In John’s gospel chapter 12:42-43, some of the Pharisees believed in Jesus. But because they feared the authorities and were unwilling to be put out of the synagogues, they kept silent about their faith. John says that this fear exists because “they loved the glory that comes from man more than the glory that comes from God.” They knew that following Jesus would mean they would become unpopular, rejected, or even persecuted by their own people. Likewise for us today, we have to ask: is Jesus worth following even if it means that we risk becoming unpopular, rejected, or persecuted? If you are a Christian, I encourage you to ask yourself, “In what ways have I allowed myself to be controlled by fear of man?” If you’re not yet a Christian, let me ask you to discover more about Jesus and why many people over the centuries follow him even when it is to their own personal disadvantage.


Let’s move on to my second point: Joash’s forgetfulness of God’s mercy upon him. 2 Kings 12 verse 2 portrays Joash not as the best king, though a mostly good king, saying, “And Jehoash did what was right in the eyes of the Lord all his days, because Jehoiada the priest instructed him.” The author of 2 Chronicles would agree that it was because of Jehoiada that Joash was good. But what 2 Kings omits is that Joash was only good as long as Jehoiada was around. 2 Chronicles 24 verse 2 says, “And Joash did what was right in the eyes of the Lord all the days of Jehoiada the priest.”

Let’s continue reading from verses 17 to 22: “Now after the death of Jehoiada the princes of Judah came and paid homage to the king. Then the king listened to them. And they abandoned the house of the Lord, the God of their fathers, and served the Asherim and the idols. And wrath came upon Judah and Jerusalem for this guilt of theirs. Yet he sent prophets among them to bring them back to the Lord. These testified against them, but they would not pay attention. Then the Spirit of God clothed Zechariah the son of Jehoiada the priest, and he stood above the people, and said to them, “Thus says God, ‘Why do you break the commandments of the Lord, so that you cannot prosper? Because you have forsaken the Lord, he has forsaken you.'” But they conspired against him, and by command of the king they stoned him with stones in the court of the house of the Lord. Thus Joash the king did not remember the kindness that Jehoiada, Zechariah’s father, had shown him, but killed his son. And when he was dying, he said, “May the Lord see and avenge!””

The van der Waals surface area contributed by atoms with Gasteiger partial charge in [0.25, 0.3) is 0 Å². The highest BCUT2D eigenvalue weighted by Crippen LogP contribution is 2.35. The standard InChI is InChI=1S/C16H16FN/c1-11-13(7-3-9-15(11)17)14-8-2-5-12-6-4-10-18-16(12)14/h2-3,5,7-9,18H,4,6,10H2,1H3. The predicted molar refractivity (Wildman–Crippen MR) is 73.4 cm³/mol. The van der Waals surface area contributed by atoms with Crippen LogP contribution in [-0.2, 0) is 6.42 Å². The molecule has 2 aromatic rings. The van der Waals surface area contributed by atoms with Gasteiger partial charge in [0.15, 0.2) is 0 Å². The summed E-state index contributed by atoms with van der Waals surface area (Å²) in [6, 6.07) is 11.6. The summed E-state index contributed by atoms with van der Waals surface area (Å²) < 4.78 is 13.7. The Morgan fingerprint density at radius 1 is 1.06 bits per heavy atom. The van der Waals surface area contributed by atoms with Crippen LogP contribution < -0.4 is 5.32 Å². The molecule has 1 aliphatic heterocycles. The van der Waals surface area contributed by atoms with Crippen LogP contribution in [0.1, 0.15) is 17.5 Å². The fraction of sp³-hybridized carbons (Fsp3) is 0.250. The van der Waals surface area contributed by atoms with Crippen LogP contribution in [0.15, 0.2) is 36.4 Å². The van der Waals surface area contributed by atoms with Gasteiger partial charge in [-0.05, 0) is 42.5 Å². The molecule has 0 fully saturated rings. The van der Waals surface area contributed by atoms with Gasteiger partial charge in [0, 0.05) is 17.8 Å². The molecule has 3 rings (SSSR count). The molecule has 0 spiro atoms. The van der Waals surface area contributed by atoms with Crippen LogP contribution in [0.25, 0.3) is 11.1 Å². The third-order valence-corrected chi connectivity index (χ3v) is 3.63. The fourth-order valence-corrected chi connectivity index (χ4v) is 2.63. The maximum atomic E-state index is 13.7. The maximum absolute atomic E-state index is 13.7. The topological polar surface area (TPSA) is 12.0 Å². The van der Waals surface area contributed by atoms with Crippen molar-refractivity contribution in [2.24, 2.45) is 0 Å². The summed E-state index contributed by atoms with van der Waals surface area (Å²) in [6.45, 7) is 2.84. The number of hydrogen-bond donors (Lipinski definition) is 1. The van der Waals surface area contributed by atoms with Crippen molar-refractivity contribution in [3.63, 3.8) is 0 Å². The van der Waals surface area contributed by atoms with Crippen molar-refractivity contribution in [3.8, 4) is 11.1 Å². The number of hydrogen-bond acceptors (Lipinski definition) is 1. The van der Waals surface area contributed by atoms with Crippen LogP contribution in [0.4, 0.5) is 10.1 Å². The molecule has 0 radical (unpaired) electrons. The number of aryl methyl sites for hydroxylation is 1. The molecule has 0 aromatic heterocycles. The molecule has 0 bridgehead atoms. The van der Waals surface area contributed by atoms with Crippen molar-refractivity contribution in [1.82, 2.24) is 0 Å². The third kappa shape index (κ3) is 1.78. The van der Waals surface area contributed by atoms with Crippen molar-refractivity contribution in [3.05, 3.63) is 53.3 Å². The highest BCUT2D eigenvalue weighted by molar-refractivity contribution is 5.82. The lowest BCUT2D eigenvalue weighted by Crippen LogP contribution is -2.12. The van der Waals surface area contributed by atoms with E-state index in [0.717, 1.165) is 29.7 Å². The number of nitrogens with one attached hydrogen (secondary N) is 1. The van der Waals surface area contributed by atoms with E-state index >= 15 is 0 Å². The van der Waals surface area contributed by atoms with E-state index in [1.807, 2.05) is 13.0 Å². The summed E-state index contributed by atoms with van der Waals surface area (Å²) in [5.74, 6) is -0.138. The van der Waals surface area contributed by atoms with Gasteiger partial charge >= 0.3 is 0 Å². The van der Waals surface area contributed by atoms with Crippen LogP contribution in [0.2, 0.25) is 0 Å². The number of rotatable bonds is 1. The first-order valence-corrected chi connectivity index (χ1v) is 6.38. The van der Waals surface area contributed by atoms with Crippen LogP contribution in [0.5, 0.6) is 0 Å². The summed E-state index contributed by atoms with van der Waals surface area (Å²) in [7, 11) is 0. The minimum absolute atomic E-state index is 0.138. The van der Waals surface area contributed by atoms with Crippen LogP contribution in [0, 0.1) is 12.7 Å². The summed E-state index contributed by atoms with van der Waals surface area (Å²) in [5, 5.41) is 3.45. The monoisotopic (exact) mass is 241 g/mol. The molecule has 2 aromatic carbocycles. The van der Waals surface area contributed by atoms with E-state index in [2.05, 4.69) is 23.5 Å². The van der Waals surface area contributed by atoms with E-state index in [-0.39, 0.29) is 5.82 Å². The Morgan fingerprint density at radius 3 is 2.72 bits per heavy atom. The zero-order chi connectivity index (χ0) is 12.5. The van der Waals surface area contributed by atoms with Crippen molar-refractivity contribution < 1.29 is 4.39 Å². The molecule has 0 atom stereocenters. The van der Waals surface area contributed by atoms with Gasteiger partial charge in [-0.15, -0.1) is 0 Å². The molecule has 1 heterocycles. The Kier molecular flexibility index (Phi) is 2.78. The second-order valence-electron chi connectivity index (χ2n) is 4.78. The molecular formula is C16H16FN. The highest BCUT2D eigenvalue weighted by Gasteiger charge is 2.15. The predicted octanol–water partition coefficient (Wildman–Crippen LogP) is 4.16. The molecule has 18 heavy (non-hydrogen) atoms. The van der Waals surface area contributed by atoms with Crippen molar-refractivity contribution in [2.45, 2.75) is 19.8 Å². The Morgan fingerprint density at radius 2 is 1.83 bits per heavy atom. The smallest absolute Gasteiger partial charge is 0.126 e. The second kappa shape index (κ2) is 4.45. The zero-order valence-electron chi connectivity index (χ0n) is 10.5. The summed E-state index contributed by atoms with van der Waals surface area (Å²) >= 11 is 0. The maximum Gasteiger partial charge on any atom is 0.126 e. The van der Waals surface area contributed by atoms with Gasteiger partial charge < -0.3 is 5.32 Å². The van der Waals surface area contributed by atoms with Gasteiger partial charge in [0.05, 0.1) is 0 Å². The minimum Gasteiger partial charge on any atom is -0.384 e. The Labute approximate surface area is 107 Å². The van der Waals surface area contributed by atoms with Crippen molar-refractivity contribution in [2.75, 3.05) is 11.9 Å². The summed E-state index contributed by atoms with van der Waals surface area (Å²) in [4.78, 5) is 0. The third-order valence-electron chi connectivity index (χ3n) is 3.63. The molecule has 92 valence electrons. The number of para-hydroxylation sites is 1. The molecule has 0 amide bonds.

Has Joash completely forgotten that it was Jehoiada who housed him when Athaliah was seeking to kill all the descendants of David? He was indebted to Jehoiada, and yet he did such a cruel thing as to kill the son of his benefactor. One moment he repaired the temple, and the next moment, he worshipped other gods and ordered God’s prophet to be executed. Because of his sins, God allowed the Syrian army to triumph against Judah, as is written 2 Chronicles 24:24, “Though the army of the Syrians had come with few men, the Lord delivered into their hand a very great army, because Judah had forsaken the Lord, the God of their fathers. Thus they executed judgment on Joash.”

Now, Joash has had many reminders from God’s prophets, but he chose to ignore their warnings and suffered God’s judgement. If you think about it, isn’t a reminder a kind of warning? For example, we set our smartphones to remind us of upcoming events or things to do because we know these reminders would warn us of the kind of trouble we would get lest we forget. For me, I set a reminder to tell me that I have a class on so-and-so days because I know if I forget that I have a class then and fail to turn up, I would lose my students.